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Kevin said:
Nearly everyday on my daily commute I have a near death near crash experience b/c of drivers who do not pay attention to the road, to motorcycles, people who have a cell phone sticking out of their ear, who crowd my space, etc...  Today a woman in a Volve Crosscounty who had a cell in her ear and was fighting with a kid in the back seat damn near ran my ass over. I come in here and read daily about another rider who bit it. Is what we do really worth it? I am not at all trying to be a pussy here. I love to ride my bike and the weekends seem failry safe but I am starting to really feel like a bull rider here and you know what they say about cowboys who ride bulls? It isn't a matter of if you may get hurt bad some day it is a matter of WHEN. I am starting to feel that same way. Going home last night I almost had a run run me into a curb. The day before that I had a construction truck beside me at a light with had had to be a ridiculously illegal ladder sticking so far off the back of his truck that when he turned right going away from me it brought the ladder right over the top of my head......HOW WEIRD OF A CRASH WOULD THAT HAVE BEEN. I dont know man maybe it is just me.
If your having "near death" experiences every day, your doing something wrong, letting youself get into bad lane position, riding in blind spots, I dunno what you are doing, you can't count on drivers obeying laws and being courtious and you should be aware of potential situations before they become close calls.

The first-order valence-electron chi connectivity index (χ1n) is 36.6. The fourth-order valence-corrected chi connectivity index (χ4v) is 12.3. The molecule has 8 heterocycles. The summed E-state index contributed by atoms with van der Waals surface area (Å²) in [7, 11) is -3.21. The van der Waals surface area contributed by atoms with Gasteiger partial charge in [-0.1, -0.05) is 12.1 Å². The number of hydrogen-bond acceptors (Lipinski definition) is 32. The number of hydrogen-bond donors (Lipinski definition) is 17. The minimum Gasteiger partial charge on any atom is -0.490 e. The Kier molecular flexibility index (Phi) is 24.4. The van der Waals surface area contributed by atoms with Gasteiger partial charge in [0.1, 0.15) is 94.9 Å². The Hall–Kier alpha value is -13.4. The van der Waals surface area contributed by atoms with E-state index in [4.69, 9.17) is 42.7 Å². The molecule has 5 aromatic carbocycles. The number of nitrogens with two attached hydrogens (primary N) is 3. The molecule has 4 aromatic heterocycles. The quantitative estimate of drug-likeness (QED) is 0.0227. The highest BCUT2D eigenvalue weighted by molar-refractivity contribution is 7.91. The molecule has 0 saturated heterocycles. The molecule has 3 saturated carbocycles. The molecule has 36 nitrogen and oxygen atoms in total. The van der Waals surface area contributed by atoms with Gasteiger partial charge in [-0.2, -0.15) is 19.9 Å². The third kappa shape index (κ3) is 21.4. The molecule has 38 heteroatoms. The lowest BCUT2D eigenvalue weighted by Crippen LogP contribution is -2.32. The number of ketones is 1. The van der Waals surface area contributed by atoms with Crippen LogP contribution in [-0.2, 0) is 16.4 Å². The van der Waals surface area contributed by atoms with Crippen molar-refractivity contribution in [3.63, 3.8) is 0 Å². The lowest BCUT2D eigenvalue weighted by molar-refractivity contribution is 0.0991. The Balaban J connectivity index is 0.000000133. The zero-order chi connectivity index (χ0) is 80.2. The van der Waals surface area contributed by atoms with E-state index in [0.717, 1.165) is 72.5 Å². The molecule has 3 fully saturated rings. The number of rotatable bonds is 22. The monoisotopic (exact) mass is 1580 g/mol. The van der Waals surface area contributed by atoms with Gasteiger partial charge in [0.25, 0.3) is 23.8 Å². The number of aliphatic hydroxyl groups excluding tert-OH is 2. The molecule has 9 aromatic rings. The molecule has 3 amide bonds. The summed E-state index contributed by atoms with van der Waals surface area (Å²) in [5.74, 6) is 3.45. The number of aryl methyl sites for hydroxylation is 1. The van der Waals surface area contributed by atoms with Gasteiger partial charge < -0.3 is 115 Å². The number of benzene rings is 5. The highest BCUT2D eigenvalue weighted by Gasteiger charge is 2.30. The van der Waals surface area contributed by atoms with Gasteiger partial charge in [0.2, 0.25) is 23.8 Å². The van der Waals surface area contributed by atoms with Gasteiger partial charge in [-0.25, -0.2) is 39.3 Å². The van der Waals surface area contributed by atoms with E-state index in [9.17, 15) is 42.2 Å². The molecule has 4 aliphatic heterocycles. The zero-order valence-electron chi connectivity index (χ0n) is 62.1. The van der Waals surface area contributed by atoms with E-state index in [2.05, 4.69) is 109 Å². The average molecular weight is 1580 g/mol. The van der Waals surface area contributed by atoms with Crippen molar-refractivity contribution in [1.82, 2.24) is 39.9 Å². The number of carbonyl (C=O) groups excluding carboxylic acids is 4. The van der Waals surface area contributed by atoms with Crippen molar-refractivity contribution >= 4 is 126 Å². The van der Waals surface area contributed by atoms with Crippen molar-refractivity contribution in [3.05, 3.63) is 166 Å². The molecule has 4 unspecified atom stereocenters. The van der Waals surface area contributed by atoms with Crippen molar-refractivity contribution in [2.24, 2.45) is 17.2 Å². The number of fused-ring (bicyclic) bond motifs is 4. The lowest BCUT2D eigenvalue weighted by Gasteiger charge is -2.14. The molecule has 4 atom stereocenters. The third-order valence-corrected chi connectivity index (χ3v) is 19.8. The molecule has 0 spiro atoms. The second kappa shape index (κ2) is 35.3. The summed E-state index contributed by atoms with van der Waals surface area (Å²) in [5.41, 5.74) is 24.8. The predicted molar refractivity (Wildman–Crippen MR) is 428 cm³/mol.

Personaly in traffic, I make my own space, loud pipes helps, ridiing erraticly and take agressive lane positions while keeping out of blind spots. drivers usually take notice and give you space, if they don't and thier oblivious, do what you can to get as far away as possible, strategic illegal passing etc.
 

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+1 on what Dave said.  I have a wife and a kid and I commute whenever I reasonably can.  I have a short commute in the city rather than on the highway, and even then I leave early in the morning to reduce traffic.  If I was constantly surrounded by swerving cell-phone yammering road psychos, I might reconsider commuting by bike, but I'd be more likely to try to find an alternate route, an alternate time, or otherwise try to adjust to it.

When I ride in and ride home, I just generally feel happier than on days that I don't.  To me, that makes it worth it.
 

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Kevin, first of all don't get upset over what others say here. It's not worth it.

Next, the reality is that riding a motorcycle, particularly in heavy traffic is considerably more dangerous than driving a car. So, if you decide you want to ride in these conditions, you have to deal with all the risks. It does no good to complain about inattentive drivers or  heavy traffic, you just have to deal with it. It's your decision whether or not it's worth the risk. Thanks, Mike.
 

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DrummerDaveB said:
I think it's worth it to ride.
I don't... commuting to work in heavy traffic isn't my idea of an enjoyable ride. Just because I'm on a bike doesn't mean I'm having fun, the circumstances of the ride are what makes it fun or not.

City riding in general sucks ass in my opinion. Can't go fast (unsafe & tickets are $$), no pretty scenery to check out if you're just cruising, gotta dodge dumbasses in cages... just not my idea of fun on a motorcycle.

Weekend rides in the country & trackdays are where it's at. :)

A nerve racking ride to work isn't worth dying for. Riding should be a stress reliever not a stress inducer! :D